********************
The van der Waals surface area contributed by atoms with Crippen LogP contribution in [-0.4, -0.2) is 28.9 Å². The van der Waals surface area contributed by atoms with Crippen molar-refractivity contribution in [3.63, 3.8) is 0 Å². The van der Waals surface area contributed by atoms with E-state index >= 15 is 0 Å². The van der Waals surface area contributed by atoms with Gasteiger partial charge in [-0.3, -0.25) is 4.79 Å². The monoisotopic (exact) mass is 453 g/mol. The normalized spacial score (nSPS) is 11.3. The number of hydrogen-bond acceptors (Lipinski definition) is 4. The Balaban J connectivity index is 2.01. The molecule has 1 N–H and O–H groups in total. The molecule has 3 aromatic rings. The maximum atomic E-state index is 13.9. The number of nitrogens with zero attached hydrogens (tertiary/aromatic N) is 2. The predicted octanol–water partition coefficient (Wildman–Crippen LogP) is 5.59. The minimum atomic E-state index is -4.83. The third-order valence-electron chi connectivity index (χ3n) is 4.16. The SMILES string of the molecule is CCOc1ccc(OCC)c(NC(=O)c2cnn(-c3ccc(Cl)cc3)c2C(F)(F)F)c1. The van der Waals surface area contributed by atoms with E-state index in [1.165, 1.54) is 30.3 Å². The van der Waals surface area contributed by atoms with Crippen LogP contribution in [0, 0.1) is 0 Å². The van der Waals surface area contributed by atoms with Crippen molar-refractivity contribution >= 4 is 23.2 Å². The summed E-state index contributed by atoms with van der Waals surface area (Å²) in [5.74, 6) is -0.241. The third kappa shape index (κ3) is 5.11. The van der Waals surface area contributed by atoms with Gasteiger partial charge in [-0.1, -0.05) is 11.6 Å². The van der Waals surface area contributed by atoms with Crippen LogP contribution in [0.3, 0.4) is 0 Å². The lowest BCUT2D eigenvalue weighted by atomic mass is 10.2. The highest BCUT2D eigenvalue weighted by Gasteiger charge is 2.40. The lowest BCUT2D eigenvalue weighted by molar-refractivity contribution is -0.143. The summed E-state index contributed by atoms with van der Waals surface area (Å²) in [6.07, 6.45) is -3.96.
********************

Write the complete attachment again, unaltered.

The van der Waals surface area contributed by atoms with Crippen LogP contribution in [-0.4, -0.2) is 28.9 Å². The van der Waals surface area contributed by atoms with Crippen molar-refractivity contribution in [3.63, 3.8) is 0 Å². The van der Waals surface area contributed by atoms with E-state index >= 15 is 0 Å². The van der Waals surface area contributed by atoms with Gasteiger partial charge in [-0.3, -0.25) is 4.79 Å². The monoisotopic (exact) mass is 453 g/mol. The normalized spacial score (nSPS) is 11.3. The number of hydrogen-bond acceptors (Lipinski definition) is 4. The Balaban J connectivity index is 2.01. The molecule has 1 N–H and O–H groups in total. The molecule has 3 aromatic rings. The maximum atomic E-state index is 13.9. The number of nitrogens with zero attached hydrogens (tertiary/aromatic N) is 2. The predicted octanol–water partition coefficient (Wildman–Crippen LogP) is 5.59. The minimum atomic E-state index is -4.83. The third-order valence-electron chi connectivity index (χ3n) is 4.16. The SMILES string of the molecule is CCOc1ccc(OCC)c(NC(=O)c2cnn(-c3ccc(Cl)cc3)c2C(F)(F)F)c1. The van der Waals surface area contributed by atoms with E-state index in [1.165, 1.54) is 30.3 Å². The van der Waals surface area contributed by atoms with Crippen LogP contribution in [0, 0.1) is 0 Å². The van der Waals surface area contributed by atoms with Crippen molar-refractivity contribution >= 4 is 23.2 Å². The summed E-state index contributed by atoms with van der Waals surface area (Å²) in [5.74, 6) is -0.241. The third kappa shape index (κ3) is 5.11. The van der Waals surface area contributed by atoms with Gasteiger partial charge in [-0.1, -0.05) is 11.6 Å². The van der Waals surface area contributed by atoms with Crippen LogP contribution in [0.3, 0.4) is 0 Å². The lowest BCUT2D eigenvalue weighted by atomic mass is 10.2. The highest BCUT2D eigenvalue weighted by Gasteiger charge is 2.40. The lowest BCUT2D eigenvalue weighted by molar-refractivity contribution is -0.143. The summed E-state index contributed by atoms with van der Waals surface area (Å²) in [6.07, 6.45) is -3.96.